(That was my attempt at a typical British greeting, not sure if it worked...)
But once again there is a link, and you'll see why as you read on. Today I'm reviewing Glasshopper by Isabel Ashdown!
Thirteen year-old Jake's world is unravelling as his father leaves home, and his mother Mary plunges into alcoholic freefall. When his parents reconcile, life finally seems to be looking up and before long the family are planning a much-needed holiday to a remote corner of the French Dordogne. But once there, long-unspoken secrets begin to resurface, and for Jake nothing will ever be the same again.
I came across this a while ago in my school's library, started reading but didn't continue, and promptly forgot about it. However, after recently attending a talk featuring a number of authors, I was lucky enough get my hands on another copy - signed too! And what a find it was. I devoured it within a couple of days and was completely entranced by Jake's story. It wasn't a disappointment.
Set in Portsmouth in both in the 1960's and '80's, Glasshopper tells the stories of Jake - and Mary - his mother, switching between their viewpoints. This was effective, because as readers we were able to see both sides of the story and therefore sympathize and empathize with both sides. Ashdown's also done what many novels tackling alcoholism haven't, and delved deeper into Mary's character. Rather than seeing her as a monster, readers discover she has a much more 'human' side despite initial impressions and introductions by Jake. Mary was very much a 3D character, rather than being overshadowed by her son's voice and this provided a balanced narrative, appealing to all kinds of readers.
The dysfunctional relationship between the families in Glasshopper was also something to be admired. As part of Mary's narrative, readers unearth that there's much more to her family life that contributes to her alcoholic freefall. This too continues with Jake - interactions between characters such as Aunt Rachel, his father Bill, his younger brother Andy and his cousins, lead to a tangle of mysteries knotted expertly throughout the plot. The one that hit me hardest was Jake’s brother Matthew’s absence. Even though he only briefly appears his absence spoke so many words. My heart went out to Jake as while readers were able to understand his disappearance, he couldn’t. Irony in touches was excellent.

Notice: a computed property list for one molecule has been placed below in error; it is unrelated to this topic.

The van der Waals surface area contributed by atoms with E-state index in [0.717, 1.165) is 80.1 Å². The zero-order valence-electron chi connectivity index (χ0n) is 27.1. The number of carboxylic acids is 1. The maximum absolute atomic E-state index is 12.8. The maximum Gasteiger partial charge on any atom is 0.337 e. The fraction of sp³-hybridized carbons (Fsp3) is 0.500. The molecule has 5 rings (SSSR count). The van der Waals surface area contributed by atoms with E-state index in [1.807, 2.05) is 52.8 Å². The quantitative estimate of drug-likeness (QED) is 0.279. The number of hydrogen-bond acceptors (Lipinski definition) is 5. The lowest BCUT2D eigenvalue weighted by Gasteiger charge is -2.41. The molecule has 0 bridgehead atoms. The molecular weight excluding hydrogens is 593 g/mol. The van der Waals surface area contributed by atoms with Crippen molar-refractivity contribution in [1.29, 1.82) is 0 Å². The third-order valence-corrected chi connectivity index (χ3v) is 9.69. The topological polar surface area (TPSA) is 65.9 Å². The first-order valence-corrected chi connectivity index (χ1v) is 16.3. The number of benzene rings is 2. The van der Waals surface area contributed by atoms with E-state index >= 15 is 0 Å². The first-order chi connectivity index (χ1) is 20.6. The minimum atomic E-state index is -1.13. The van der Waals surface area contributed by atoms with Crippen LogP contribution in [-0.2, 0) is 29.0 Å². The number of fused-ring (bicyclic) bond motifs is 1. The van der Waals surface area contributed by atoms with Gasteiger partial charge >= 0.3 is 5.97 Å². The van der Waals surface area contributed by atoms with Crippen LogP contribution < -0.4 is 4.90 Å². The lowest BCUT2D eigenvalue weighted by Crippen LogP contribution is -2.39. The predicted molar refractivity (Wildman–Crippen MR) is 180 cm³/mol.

The atmosphere surrounding his mother's 'low,' points were poignantly told by Jake and the dynamics between the family members were realistic and relatable. Points such as the New Year parties or family trips to Brighton I think could be met with a nostalgic pause for many readers.
Setting was a big hit for me too. Recognition of places in a novel always makes me a smile and mentions of areas I know well added to the enjoyment. Being strangely patriotic when it comes to books - preferring British writing a lot more than American for example - the voice and conventions such as going to a 'pub' and things as simple as using British spellings made Glasshopper an easy read. It was in no way a simple plot however, but still easy enough to follow. Subtlety in Ashdown’s writing and the way she drip fed certain family secrets were cleverly crafted; some were quite a shock to me. While giving the surface impression that everything was going well for the family for a stretch of the novel – the niggling mystery and underlying family feud as it were, gave especially the holiday to France dark undertones. I enjoyed this element immensely.
I will say that this isn’t exactly a book for people who like closure. Not everything is solved. Initially, this annoyed me slightly. I’d raced through the majority of the book to not get all the answers I wanted. On reflection though, I only have more respect for the author. Not leaving every strand with a definite ending just leaves the reader to question them themselves. It makes the book way more realistic and... like ‘real life,' the ending still remaining with me a week or so after finishing. The twist at the end did leave me satisfied, and while the reactions did jar with me to start with, I think that brought me closer to Jake. His confusion and denial was translated so well I felt it too.
As Glasshopper is I think aimed at adults, I may have missed some strands of story woven in or not fully understood them properly. This could’ve weakened my reading experience, so just a warning for younger readers if you're hopefully considering picking this up.
In summary: A poignant look into dysfunctional family life, Glasshopper tugged at my heartstrings and made me feel everything the characters did. Accessible to both older and younger readers – 4 stars.